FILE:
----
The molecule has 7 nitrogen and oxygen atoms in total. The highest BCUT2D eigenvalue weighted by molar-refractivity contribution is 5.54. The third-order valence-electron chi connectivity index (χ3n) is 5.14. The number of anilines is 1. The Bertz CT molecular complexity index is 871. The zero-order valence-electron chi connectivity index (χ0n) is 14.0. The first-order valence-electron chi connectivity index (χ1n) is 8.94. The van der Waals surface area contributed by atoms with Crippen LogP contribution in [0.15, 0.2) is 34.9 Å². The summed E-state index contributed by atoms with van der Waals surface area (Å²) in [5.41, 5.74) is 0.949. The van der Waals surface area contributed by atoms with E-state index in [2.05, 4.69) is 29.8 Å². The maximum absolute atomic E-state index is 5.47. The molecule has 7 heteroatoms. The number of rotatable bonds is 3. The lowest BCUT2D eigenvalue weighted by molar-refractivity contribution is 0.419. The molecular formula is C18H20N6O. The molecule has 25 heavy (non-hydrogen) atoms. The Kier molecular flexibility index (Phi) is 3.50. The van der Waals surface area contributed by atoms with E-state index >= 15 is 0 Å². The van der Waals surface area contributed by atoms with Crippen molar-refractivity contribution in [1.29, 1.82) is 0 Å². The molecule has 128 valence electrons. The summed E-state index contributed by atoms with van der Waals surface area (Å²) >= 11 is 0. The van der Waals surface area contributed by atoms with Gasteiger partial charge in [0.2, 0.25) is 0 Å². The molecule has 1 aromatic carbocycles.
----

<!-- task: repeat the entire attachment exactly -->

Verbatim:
The molecule has 7 nitrogen and oxygen atoms in total. The highest BCUT2D eigenvalue weighted by molar-refractivity contribution is 5.54. The third-order valence-electron chi connectivity index (χ3n) is 5.14. The number of anilines is 1. The Bertz CT molecular complexity index is 871. The zero-order valence-electron chi connectivity index (χ0n) is 14.0. The first-order valence-electron chi connectivity index (χ1n) is 8.94. The van der Waals surface area contributed by atoms with Crippen LogP contribution in [0.15, 0.2) is 34.9 Å². The summed E-state index contributed by atoms with van der Waals surface area (Å²) in [5.41, 5.74) is 0.949. The van der Waals surface area contributed by atoms with E-state index in [2.05, 4.69) is 29.8 Å². The maximum absolute atomic E-state index is 5.47. The molecule has 7 heteroatoms. The number of rotatable bonds is 3. The lowest BCUT2D eigenvalue weighted by molar-refractivity contribution is 0.419. The molecular formula is C18H20N6O. The molecule has 25 heavy (non-hydrogen) atoms. The Kier molecular flexibility index (Phi) is 3.50. The van der Waals surface area contributed by atoms with E-state index >= 15 is 0 Å². The van der Waals surface area contributed by atoms with Crippen molar-refractivity contribution in [1.29, 1.82) is 0 Å². The molecule has 128 valence electrons. The summed E-state index contributed by atoms with van der Waals surface area (Å²) >= 11 is 0. The van der Waals surface area contributed by atoms with Gasteiger partial charge in [0.2, 0.25) is 0 Å². The molecule has 1 aromatic carbocycles.